now and the question of accountability? You have had a lot of
personal criticism about potential conflicts of interest and your
business and your role in government, which you may or may not
want to say anything about. That is not the point of my question.
The point is that in listening to you, you have said a number
of things which make me wonder who in a sense you are accountable
to. When you talked about Ministers you said that you had had
four Ministers. I dare say four Ministers might have felt that
they had had you.
(Lord Haskins) Or not.
137. In a world in which it is increasingly
difficult to see where accountability lies, Government, Parliament,
regulators and appointed bodies and quangos and all the rest of
it and superior advisers within the Government's framework, apart
from the fact that you appear before our Committee, for which
we are very grateful, how do we get checks and balances against
figures like yourself?
(Lord Haskins) That is a very good question. First
of all, I am only an adviser. Secondly, my advice is eminently
transparent in that I write a lot of reports, so people can make
their judgements about whether the advice was good advice or bad
advice. On the issue of conflict of interests, which comes up
very often, it is a dilemma for government. If you want to get
outside people in to look at something like foot-and-mouth disease,
the experience unfortunately is within that industry; farmers
and food manufacturers understand that better than judges. If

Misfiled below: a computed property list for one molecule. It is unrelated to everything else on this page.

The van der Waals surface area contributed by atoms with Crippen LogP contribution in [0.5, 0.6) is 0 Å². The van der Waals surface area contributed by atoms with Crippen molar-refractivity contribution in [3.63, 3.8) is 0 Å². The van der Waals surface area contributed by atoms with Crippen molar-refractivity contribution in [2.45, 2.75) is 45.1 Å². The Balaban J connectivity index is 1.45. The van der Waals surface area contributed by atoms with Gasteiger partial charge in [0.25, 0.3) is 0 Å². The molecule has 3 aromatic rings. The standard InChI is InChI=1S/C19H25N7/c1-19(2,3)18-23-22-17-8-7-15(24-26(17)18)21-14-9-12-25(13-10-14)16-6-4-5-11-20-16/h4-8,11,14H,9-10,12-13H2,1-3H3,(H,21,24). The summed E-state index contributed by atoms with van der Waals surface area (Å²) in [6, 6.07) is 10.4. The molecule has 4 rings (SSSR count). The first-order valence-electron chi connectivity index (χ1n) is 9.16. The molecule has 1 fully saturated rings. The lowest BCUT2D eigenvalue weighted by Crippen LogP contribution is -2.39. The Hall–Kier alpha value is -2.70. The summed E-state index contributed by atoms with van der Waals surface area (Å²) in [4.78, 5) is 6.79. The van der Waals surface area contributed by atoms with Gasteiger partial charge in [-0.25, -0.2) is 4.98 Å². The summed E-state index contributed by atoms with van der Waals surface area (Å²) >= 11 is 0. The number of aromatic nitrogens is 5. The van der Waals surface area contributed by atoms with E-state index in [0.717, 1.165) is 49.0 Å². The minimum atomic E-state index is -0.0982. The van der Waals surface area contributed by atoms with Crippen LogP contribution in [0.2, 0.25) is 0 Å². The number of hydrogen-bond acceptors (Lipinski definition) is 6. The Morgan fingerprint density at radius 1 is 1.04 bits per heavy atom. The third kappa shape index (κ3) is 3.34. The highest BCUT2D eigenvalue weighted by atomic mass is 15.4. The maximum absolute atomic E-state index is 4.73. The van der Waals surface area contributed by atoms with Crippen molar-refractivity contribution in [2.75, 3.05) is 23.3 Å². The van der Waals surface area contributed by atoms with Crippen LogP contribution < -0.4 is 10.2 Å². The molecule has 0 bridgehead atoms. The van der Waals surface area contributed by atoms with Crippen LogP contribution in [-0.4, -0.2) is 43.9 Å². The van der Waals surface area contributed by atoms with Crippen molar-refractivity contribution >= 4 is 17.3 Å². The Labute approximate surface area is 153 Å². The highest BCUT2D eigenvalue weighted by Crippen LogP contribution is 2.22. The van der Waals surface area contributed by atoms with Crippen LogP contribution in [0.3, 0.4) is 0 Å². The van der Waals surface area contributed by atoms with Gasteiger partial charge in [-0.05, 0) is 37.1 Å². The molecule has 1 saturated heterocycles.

you bring a judge in you have three years before you get an answer
and by that time foot-and-mouth disease will have long since been
forgotten. My problem is to make sure that when my experience
is being used, I try to separate the public interest from the
vested interest. It is essential, therefore, that what I am doing
has to be transparent, has to be out there in the shape of a report.
People then can say, I hope, that this person is or is not behaving
in the public interest. That is the challenge. I welcome having
discussions of this sort because that is how advisers should be
operating in modern government.
138. On the Civil Service itself, you clearly
have had some interesting difficulties with the culture of the
Civil Service. I still find it quite difficult to understand why
the Civil Service cannot be turned into a body which specialises
in delivery and what it is that is lacking. A number of outsiders
who work for the Civil Service clearly feel that this is the case.
We are not saying the Civil Service is irredeemable in this are
we? What can be done?
(Lord Haskins) No, I am just saying size is the issue.
The National Health Service used to be the third largest employer
in the world after the Indian Railways and the Red Army; but both
of those have gone into some decline so it may now be the largest
employer in the world. I would argue that one million people working
for a single organisation is unmanageable. One has got to find
some way of government setting the broad strategy at that level;
that is what the Government is about to do. Then it passes that
strategy down the line to people at the delivery point. In business
you can do that in the sense that my board has got to make sure
the people down the line think this is a good idea. If they think
it is a bad idea they are not going to deliver it very well. It
is up to them to deliver it. In politics that is more difficult,
particularly at local government level where you may not necessarily
feel that the people who are delivering actually buy the idea
that central government is handing down. It is impossible to run
the National Health Service effectively as we are trying to run
139. In my constituency I have a very large
number of international companies whose HQs are there because
of the proximity of Heathrow. They are run by 50 people and the
senior management around the chairman and the rest of it.
(Lord Haskins) Correct.